Make Measures Visible
Legend has it that on a visit to one of his many steel mills, Andrew Carnegie asked a group of workers how much they had produced on their shift. He then took out a piece of chalk and wrote out the response on the wall; “6 Tons,” then abruptly walked away. When the shift ended the new group of workers would not be outdone. They worked through the night and in the morning crossed out the original message, and wrote in “7.4 Tons.” And so it went, until Mr. Carnegie again visited the mill and found the wall covered in crossed out messages. The record shift production now stood at “13.8 Tons.”
My thesis for this brief article is that if we intend to achieve desired business outcomes, and if we wish to improve performance, we must not only measure the right things, but also make those measurements visible to the workforce. What does this have to do with Business-Driven PPM? Everything. Business-Driven PPM is all about managing for results and applying tools and techniques to ensure the best possible results.
In the steel production story, management must have known what each shift was producing. It’s a critical measure. But like many organizations, that critical performance information was most likely tallied up and reviewed in management meetings, where praise and punishment were doled out accordingly. (Which, by the way, opens up a whole new topic on management’s tendency to overreact to simple common cause variation. Deming called it tampering… a topic for another day.)
I contend that too many organizations operate too often in need-to-know mode. This type of management is like covering up the scoreboard during a football game so that only the coaches know the key variables. The coaches then have to somehow communicate the gravity of the situation the team currently faces. The beauty of the scoreboard is that it makes clear to all the coaches, players, trainers, and even the waterboy, where they stand and allows individuals to take ownership of their actions and decisions; so too in business situations.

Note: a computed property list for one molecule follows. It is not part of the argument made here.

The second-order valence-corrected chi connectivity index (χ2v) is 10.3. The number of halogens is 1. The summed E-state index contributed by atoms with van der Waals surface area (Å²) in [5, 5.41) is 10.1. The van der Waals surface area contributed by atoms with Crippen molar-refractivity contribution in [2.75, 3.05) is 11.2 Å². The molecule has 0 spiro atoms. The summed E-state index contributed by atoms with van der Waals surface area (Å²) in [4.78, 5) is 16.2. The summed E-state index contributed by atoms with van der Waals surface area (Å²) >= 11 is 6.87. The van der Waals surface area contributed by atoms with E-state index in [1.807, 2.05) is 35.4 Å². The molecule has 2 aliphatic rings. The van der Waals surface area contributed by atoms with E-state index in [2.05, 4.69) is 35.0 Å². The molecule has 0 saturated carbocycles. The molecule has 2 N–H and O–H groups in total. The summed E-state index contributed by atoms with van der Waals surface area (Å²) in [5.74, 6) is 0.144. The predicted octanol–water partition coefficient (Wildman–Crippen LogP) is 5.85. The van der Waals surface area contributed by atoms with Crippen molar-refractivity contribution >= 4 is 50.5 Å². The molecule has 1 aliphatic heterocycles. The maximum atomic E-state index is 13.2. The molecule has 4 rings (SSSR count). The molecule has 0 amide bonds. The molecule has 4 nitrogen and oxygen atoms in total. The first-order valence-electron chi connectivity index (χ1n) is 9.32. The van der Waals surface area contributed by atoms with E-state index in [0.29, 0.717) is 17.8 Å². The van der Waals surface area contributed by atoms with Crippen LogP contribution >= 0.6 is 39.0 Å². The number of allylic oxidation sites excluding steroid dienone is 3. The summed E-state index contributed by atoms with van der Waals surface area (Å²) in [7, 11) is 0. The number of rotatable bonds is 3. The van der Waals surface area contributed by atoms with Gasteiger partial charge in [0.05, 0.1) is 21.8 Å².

Business-Driven PPM starts with organizational goals. What are we trying to achieve? What does success look like? How will we know success when we see it? Only after we establish a common understanding of our desired outcomes can we begin to manage the efforts needed to achieve those outcomes. We can then define, track and communicate performance measures. We can select new project opportunities based on the impact on those priorities. And finally, we can track and manage progress of those activities.
In summary, it’s not only important to measure the right things, but if we want to engage the workforce in the achievement of those critical outcomes, if we want to leverage the knowledge and skills of our most valuable resources, then we must make those measures visible and pertinent to everyone in the organization.
Learn how PowerSteering can help you to gain optimal visibility into performance and effectively communicate KPIs across the organization.
About Randy Clark
Randy Clark is the Director, Six Sigma with Upland Software. Randy has over 20 years’ experience working in continuous improvement with emphasis in Six Sigma and the Baldrige criteria for performance excellence. He joined Upland’s PowerSteering team in 2004.
While with Whirlpool Corp. as Director, Global Quality, Randy directed a Baldrige-based improvement effort, implementing numerous approaches to measure and improve performance. His leadership resulted in Whirlpool being recognized as a best practice company by the American Productivity and Quality Center, as well as winning recognition as a leader in the Michigan Quality Award (State Baldrige Award).
While working with Pitney Bowes, as Director, Quality and Productivity, Randy deployed a Six Sigma initiative from the ground floor. In less than seven months 40 Black Belts were trained with projects producing over $13 million in first year benefits.
Randy is a Black Belt and Executive Master Black Belt-trained member of the American Society of Quality, and is a three-year examiner for the Malcolm Baldrige National Quality Award.
Randy, grew up the son of an NFL player and Coach, he and his wife Michele have two grown sons and currently reside in Connecticut.